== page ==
The optical system 100 of the optical pickup 3 includes, in the order following the light beam part, a light source 101 that emits a laser beam toward the optical disk 2, a diffraction grating 102 that splits the laser beam emitted from the light source 101 into three beams, a beam splitter 103 that reflects the outgoing three light beams from the diffraction grating 102, while allowing the return light from the optical disk 2 to pass through, a limiting aperture 104 that limits the outgoing light reflected by the beam splitter 103 to a predetermined numerical aperture NA, an objective lens 105 that focuses the outgoing light limited by the limiting aperture 104 onto the recording layer 2 a of the optical disk 2, a beam-splitting prism 106 that splits, into four beams, the return light reflected by the optical disk 2 and passing by the beam splitter 103, and a photodetector assembly 107 that detects the return light split by the beam-splitting prism 106.

The light source 101 uses a semiconductor laser that emits a laser beam having a wavelength of 780 nm, for example, from a light-emitting point 101 a.

The diffraction grating 102 is to diffract the light beam emitted from the light source 101 into three beams including a zero-order light beam and positive and negative first-order light beams. It diverges the outgoing light in the direction of the recording track on the optical disk 2. The optical system 100 adopts the so-called DPP (differential push-pull) method to provide a tracking error signal TE, and it provides a tracking servo control by detecting, by the photodetector assembly 107, the positive and negative first-order light beams from the diffraction grating 102.

The beam splitter 103 is a flat transparent plate having first and second surfaces 103 a and 103 b parallel to each other. The first and second surfaces 103 a and 103 b are disposed each at a predetermined angle in relation to the light emitted from the light source 101. The beam splitter 103 reflects the light beam emitted from the light source 101 at the first surface 103 a toward the optical disk 2, while allowing the return light from the optical disk 2 to pass through the first and second surfaces 103 a and 103 b and travel toward the beam-splitting prism 106.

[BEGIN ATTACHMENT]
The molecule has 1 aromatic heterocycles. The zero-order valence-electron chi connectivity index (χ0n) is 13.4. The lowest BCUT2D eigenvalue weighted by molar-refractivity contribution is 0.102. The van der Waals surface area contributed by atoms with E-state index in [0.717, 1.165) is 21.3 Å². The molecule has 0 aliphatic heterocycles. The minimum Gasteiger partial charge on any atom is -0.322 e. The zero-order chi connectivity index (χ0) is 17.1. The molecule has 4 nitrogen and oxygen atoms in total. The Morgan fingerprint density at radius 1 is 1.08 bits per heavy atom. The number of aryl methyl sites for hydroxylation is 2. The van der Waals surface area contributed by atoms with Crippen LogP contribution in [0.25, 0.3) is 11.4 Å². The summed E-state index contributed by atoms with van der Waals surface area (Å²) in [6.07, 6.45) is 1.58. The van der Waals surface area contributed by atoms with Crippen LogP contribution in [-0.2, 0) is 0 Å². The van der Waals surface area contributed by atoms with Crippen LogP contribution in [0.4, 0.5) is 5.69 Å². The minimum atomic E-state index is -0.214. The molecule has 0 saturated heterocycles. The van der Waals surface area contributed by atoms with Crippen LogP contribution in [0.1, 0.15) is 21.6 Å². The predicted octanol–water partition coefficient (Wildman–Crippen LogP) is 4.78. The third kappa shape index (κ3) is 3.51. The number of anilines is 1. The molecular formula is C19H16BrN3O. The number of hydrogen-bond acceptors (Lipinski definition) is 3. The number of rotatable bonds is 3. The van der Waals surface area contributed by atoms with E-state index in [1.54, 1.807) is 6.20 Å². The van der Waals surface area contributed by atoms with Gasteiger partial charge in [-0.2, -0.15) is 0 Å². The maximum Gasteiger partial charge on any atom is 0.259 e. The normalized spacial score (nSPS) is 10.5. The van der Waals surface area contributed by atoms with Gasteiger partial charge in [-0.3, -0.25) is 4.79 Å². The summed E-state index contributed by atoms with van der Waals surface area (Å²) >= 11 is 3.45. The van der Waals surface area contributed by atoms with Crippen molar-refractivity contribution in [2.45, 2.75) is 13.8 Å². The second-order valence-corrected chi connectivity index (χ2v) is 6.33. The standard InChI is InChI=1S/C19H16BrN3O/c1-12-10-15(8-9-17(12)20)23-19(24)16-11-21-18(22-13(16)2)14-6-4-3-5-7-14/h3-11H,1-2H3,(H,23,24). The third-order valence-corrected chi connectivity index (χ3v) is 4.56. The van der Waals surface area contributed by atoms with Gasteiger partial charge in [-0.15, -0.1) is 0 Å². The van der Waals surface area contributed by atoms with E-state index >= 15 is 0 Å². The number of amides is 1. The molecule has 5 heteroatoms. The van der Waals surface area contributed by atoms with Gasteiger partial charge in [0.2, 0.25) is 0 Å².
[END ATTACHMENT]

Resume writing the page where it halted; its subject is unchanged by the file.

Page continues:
The beam splitter 103 imparts a predetermined extent of astigmatism to the return light coming from the optical disk 2, passing by the beam splitter 103 and incident upon the beam-splitting prism 106. The beam splitter 103 can easily adjust the defocusing of the light beam in relation to the optical disk 2 by adjusting the optical-axial position of the light beam emitted from the light source 101.

On the first surface 103 a of the beam splitter 103, a half mirror is provided that reflects the light beam emitted from the double-wavelength light source 101 while allowing the return light from the optical disk 2 to pass through. Also, on the second surface 103 b of the beam splitter 103, a diffraction element is provided that corrects the extent of astigmatism of the return light from the optical disk 2. The diffraction element will correct the astigmatism of the return light passing by the beam splitter 103 to an appropriate extent for focus adjustment. The above diffraction element may be a hologram element having a predetermined hologram pattern formed by etching or similar process, for example. In this case, the hologram element should preferably be a surface-relieved one or a brazed hologram, to improve the efficiency of diffraction.